The blame game is underway as Republicans and Democrats point fingers at each other for the devastating budget cuts that went into effect Friday.
Congress was unable to reach a last minute deal, forcing President Obama to sign an order Friday authorizing the cuts to begin.
The sequester will begin by slashing $85 billion to 2013 federal spending, ultimately resulting in $1.2 trillion cut over a decade. The cuts equally affect defense and non-defense spending. The cuts are unlikely to be felt right away, but rather, will be felt little by little over time. Dirty restrooms or reduced hours at National Parks. Longer lines and increased delays at airports. Larger classes as some teachers are laid off.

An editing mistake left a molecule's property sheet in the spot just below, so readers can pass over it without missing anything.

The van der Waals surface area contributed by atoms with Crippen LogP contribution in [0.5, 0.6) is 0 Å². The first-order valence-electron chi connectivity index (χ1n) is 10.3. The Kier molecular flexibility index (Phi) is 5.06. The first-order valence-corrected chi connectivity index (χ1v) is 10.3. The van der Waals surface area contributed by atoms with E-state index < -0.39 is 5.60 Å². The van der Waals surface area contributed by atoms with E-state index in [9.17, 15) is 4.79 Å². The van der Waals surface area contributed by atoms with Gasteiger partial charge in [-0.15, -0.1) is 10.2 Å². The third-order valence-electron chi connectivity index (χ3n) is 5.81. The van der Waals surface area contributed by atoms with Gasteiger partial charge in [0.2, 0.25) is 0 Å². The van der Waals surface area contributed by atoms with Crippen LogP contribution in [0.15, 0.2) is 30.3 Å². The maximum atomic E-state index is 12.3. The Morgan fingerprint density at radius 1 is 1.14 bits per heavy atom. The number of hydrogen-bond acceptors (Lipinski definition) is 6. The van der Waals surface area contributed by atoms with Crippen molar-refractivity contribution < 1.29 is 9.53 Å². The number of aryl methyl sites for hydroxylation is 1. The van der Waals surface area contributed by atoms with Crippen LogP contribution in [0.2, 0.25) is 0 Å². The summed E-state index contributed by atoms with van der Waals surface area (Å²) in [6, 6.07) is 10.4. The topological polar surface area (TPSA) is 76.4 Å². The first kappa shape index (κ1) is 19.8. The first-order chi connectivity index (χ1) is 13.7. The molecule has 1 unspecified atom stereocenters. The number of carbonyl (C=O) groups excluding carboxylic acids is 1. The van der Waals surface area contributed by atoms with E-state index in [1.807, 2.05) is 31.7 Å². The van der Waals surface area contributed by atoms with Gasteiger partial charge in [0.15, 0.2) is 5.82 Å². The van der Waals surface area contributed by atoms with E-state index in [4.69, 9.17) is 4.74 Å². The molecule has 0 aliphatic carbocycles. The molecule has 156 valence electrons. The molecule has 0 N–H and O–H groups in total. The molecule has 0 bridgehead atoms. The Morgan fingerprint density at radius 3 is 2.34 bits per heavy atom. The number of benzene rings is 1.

Locally, Fort Carson says up to 3,000 Army employees will be hit hard by these cuts starting in April, when workers will be forced to take more than 20 furlough days between then and September--the equivalent of a 20 percent pay cut.
Even with the sequester going into effect, it's not binding--Congress can still reach a deal after Obama signs the order and stop it. Republicans and Democrats remain deadlocked on how to most effectively decrease the deficit. Democrats are arguing for a deficit reduction plan that is half increase in revenue, half spending cuts; Republicans are calling for a deal that relies primarily on spending cuts, as they do not want to raise taxes.